Sunday, May 13, 2012

Love You, Mom!

Now Playing in Limited Release

We'll talk about Rebecca De Mornay's on screen parenting history and Darren Lynn Bousman's re-imagining  of Charles Kaufman's 1980 'classic' (and I use the term loosely here) in a moment. I promise. It's not like I've seen it or anything, so cool your jets, okay?

"Cool your jets" was something my mother used to say to my sister and I when we got too excited or worked up about something. I don't know how well it worked, but she said it. A lot.  These days, Mom says plenty of amusing things - her malapropisms, Spoonerisms and downright mispronunciations are often quite hilarious (luckily to both of us).  Mom wanted nothing more than to be a mother. She still gets all weepy and adoring at the sight of a cute baby (young "Raising Hope" stars Baylee and Rylee Cregut are among her -- and I must admit, my -- current favs). 

Mom's also a very girly-girl mom. You all know what I mean. She loves girly things: butterflies; wind chimes; bird-feeders; flowers; kittens; diamonds... Not that boys can't or shouldn't love those things... (What the hell did I just start there? I didn't mean to start anything. -- Shut up, Bri! You're just making it worse! Oh, crap!)

Anyway - After a delicious brunch of homemade, stuffed challa bread French toast this mid-morning, Mom opened her gifts from me. She got a stained-glass butterfly chime; a 3D butterfly bookmark and... because she had asked for it for Christmas but didn't get it, two paint-by-number kits: a cat curled up on a bookshelf and finches among hyacinths. She's worried they'll be too complicated for her, bu if she takes her time, I'm sure they'll be beautiful. And of course, even if they're not, I'll tell her they are.

My mother tells me that there isn't a day that goes by that she doesn't miss her own mother, who passed away in 1983. I know that one day I'll know what that feels like but until then, I'll just be glad she's here to tell her how much I love and appreciate her and give her presents. I know lots of folks who aren't close to their moms, and that makes me sad. If your mom is still with you, count your blessings and tell her you love her. You won't be able to one day.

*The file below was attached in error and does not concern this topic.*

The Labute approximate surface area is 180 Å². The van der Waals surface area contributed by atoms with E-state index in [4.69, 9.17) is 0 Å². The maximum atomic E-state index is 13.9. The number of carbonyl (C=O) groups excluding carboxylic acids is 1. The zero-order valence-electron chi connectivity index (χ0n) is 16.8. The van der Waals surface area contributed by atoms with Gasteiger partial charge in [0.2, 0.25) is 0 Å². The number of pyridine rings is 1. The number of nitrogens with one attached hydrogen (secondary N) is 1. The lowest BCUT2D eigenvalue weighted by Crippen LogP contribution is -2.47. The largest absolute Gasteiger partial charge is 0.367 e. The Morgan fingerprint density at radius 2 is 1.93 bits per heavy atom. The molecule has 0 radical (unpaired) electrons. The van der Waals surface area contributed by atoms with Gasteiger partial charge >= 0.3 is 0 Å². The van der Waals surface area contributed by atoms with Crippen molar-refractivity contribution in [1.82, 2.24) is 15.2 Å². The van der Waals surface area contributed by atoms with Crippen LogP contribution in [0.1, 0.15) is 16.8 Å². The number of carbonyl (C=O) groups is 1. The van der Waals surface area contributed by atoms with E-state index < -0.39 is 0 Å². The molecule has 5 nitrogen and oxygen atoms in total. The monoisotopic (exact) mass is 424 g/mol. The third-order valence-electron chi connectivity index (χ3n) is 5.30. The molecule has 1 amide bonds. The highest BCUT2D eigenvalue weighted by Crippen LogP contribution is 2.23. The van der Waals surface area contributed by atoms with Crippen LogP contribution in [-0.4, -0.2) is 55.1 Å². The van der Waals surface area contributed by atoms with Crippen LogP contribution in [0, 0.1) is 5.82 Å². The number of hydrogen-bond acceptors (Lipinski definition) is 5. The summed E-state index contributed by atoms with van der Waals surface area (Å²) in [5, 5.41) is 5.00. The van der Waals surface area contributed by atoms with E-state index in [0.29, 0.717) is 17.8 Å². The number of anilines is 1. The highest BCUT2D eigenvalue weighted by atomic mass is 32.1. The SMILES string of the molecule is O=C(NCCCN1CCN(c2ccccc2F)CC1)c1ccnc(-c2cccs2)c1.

And now once again I find myself segueing from at least sort of sad to silly. So here goes:

Rebecca De Mornay first caught audiences' attention as the train-loving prostitute Lana opposite Tom Cruise in his star-making role in the 1983 teen sex comedy Risky Business.She did several things after that, but it wasn't until 1992's The Hand that Rocks the Cradle, in which she played an evil, scheming nanny, that we really got to see her chew some scenery. She played Wendy in the TV version of The Shining and did plenty of TV shows. And now she's back on the big screen in a movie that was origanlly scheduled for release in 2010, Mother's Day. In the 1980 original, two-backwoods loons (Fredrick Coffin and Michael McCleery) brought sluts home for their elderly mother (Beatrice Pons) to mete out punishment. In the new version, De Mornay plays Mother Koffin (sound familiar?), who returns to the home she once owned with her boys in tow, ready to wreak havoc on slutty teens, once again. Reviews for the film have been spotty, at best, though most critics are quite complimentary to De Mornay and can't help but compare Mother Koffin to Peyton Flanders from ...Cradle. I like that De Morney, while never a huge star, sill manages to fly under the radar while garnering excellent reviews for her performances. As a character actor myself, I get it. It's great to play all these wonderfully diverse and ofetn eccentric roles, but it's even better when you can steal the whole thing for yourself.

Mother's Day is currently playing in limited release. As soon as this boy in the sticks gets the chance to see it, I'll be reviewing it.

And yes, that is Iceman, cutie Shawn Ashmore as one of Mama's boys.

Here's the trailer for Kaufman's original:

More, anon.

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